Why does reading a device require admin permissions?
Firstly there are couple of issues here
mount'ing the physical storage device and the partitions it contains.
- Accessing and manipulating the files on it.
If the filesystem is permissions based, e.g. ext2,3,4 then permissions are defined on a per file basis.
In terms of why you would require the user to have special admin privileges to mount a device there are a few reasons, which are more likely to apply to enterprise type situations and less likely to apply to personal computing - although it still can be relevant
- It prevents reading in abusive programs
Once a disk is mounted an entire collection of untrusted programs are now potentially available for execution which can abuse the operating system. If you were administering that system, you could be more confident that wouldn't happen if casual users couldn't upload their own programs off their own disks.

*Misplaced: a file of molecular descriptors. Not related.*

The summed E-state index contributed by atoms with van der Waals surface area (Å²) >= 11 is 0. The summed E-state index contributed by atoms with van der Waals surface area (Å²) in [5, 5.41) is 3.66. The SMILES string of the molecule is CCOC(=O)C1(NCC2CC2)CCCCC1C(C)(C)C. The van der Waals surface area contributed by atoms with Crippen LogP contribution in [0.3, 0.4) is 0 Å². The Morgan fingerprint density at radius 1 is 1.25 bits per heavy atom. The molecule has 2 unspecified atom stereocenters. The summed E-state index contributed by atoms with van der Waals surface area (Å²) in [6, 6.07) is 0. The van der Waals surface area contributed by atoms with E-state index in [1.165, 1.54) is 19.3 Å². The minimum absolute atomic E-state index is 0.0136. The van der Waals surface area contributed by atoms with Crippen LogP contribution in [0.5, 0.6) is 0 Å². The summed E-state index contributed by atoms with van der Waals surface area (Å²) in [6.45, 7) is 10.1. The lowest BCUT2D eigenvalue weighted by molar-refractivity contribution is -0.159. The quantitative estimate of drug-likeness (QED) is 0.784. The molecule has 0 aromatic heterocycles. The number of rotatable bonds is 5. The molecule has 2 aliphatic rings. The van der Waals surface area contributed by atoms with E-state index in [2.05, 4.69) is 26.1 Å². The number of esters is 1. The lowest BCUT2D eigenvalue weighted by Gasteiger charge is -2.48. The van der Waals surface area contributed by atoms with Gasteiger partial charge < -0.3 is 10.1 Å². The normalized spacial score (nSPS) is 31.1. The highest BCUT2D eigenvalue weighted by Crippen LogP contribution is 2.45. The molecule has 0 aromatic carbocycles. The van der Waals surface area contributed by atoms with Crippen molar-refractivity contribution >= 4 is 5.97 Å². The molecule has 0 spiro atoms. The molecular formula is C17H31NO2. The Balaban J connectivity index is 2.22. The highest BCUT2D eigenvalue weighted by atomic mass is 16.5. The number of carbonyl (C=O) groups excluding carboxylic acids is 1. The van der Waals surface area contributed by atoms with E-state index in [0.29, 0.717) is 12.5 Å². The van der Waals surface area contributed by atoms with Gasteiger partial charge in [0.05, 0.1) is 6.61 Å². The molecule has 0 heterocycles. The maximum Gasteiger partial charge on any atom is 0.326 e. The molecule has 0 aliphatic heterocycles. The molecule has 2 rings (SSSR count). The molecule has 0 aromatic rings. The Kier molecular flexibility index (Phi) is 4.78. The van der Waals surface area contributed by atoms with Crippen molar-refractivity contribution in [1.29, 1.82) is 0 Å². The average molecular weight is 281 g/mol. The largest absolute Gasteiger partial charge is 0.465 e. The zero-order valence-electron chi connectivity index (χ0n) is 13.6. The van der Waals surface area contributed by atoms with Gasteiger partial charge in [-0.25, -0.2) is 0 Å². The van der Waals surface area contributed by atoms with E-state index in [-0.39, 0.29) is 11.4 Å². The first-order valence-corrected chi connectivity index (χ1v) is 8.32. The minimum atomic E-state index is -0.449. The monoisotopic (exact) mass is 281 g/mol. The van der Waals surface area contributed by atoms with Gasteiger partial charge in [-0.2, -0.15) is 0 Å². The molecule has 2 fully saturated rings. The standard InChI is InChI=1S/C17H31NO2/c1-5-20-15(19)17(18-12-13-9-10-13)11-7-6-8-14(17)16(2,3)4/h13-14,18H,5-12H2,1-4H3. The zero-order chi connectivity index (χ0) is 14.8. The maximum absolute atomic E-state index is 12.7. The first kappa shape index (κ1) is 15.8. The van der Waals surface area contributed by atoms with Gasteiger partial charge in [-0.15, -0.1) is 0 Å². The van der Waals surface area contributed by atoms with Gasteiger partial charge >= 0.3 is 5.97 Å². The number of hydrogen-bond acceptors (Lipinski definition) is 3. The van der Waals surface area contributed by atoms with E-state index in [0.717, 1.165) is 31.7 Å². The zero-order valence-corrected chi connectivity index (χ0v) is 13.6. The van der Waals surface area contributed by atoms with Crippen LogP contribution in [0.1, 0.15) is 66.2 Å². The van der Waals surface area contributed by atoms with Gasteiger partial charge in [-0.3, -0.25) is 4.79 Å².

- Writing / saving sensitive secret data
If you had corporate secrets, or users passwords on a system, and someone could connect an unauthorised storage device they can make copies to it.
You can get around the sudo issue by either running the entire script as sudo, and then using
sudo to switch back to an ordinary user inside the script for the commands you dont want to run as root (yes you can do that) e.g.
# this dd command now works
dd if=<source> of=<target> bs=<byte size>
# normal cammand you want to run as "mathmaniac" user
sudo -u "MathManiac" bash -c "touch foo.bar"
So you then run this script with:
Another quick and dirty but generally not recommended way is simply to put sudo in front of the command inside the script, when the interpreter encounters the
sudo it will halt script execution and ask you for your sudo password before continuing.